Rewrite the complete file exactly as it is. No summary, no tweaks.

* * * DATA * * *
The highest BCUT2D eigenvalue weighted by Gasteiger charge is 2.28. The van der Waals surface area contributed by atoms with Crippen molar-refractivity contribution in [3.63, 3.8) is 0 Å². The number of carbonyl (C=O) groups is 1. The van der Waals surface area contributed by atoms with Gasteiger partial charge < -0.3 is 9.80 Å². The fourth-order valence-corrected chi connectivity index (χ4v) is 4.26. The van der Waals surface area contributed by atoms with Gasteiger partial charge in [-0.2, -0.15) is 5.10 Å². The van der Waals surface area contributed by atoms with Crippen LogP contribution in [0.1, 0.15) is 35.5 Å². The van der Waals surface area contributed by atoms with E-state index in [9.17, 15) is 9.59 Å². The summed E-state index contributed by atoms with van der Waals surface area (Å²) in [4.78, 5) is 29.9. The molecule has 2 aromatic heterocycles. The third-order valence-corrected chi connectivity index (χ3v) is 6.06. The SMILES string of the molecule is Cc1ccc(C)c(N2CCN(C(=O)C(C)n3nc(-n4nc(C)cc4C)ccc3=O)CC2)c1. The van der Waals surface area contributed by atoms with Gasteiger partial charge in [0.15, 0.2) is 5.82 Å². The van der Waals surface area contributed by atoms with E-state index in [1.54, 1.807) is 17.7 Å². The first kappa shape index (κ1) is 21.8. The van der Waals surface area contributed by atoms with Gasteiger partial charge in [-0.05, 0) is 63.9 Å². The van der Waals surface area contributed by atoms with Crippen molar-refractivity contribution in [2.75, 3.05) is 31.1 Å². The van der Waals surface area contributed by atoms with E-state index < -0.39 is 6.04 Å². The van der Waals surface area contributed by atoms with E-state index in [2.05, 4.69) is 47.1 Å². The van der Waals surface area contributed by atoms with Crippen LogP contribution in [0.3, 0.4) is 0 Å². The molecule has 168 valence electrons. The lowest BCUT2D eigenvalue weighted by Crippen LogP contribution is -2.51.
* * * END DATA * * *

The highest BCUT2D eigenvalue weighted by Gasteiger charge is 2.28. The van der Waals surface area contributed by atoms with Crippen molar-refractivity contribution in [3.63, 3.8) is 0 Å². The number of carbonyl (C=O) groups is 1. The van der Waals surface area contributed by atoms with Gasteiger partial charge < -0.3 is 9.80 Å². The fourth-order valence-corrected chi connectivity index (χ4v) is 4.26. The van der Waals surface area contributed by atoms with Gasteiger partial charge in [-0.2, -0.15) is 5.10 Å². The van der Waals surface area contributed by atoms with Crippen LogP contribution in [0.1, 0.15) is 35.5 Å². The van der Waals surface area contributed by atoms with E-state index in [9.17, 15) is 9.59 Å². The summed E-state index contributed by atoms with van der Waals surface area (Å²) in [4.78, 5) is 29.9. The molecule has 2 aromatic heterocycles. The third-order valence-corrected chi connectivity index (χ3v) is 6.06. The SMILES string of the molecule is Cc1ccc(C)c(N2CCN(C(=O)C(C)n3nc(-n4nc(C)cc4C)ccc3=O)CC2)c1. The van der Waals surface area contributed by atoms with Gasteiger partial charge in [0.15, 0.2) is 5.82 Å². The van der Waals surface area contributed by atoms with E-state index in [1.54, 1.807) is 17.7 Å². The first kappa shape index (κ1) is 21.8. The van der Waals surface area contributed by atoms with Gasteiger partial charge in [-0.05, 0) is 63.9 Å². The van der Waals surface area contributed by atoms with Crippen molar-refractivity contribution in [2.75, 3.05) is 31.1 Å². The van der Waals surface area contributed by atoms with E-state index < -0.39 is 6.04 Å². The van der Waals surface area contributed by atoms with E-state index in [2.05, 4.69) is 47.1 Å². The van der Waals surface area contributed by atoms with Crippen LogP contribution in [0.3, 0.4) is 0 Å². The molecule has 168 valence electrons. The lowest BCUT2D eigenvalue weighted by Crippen LogP contribution is -2.51.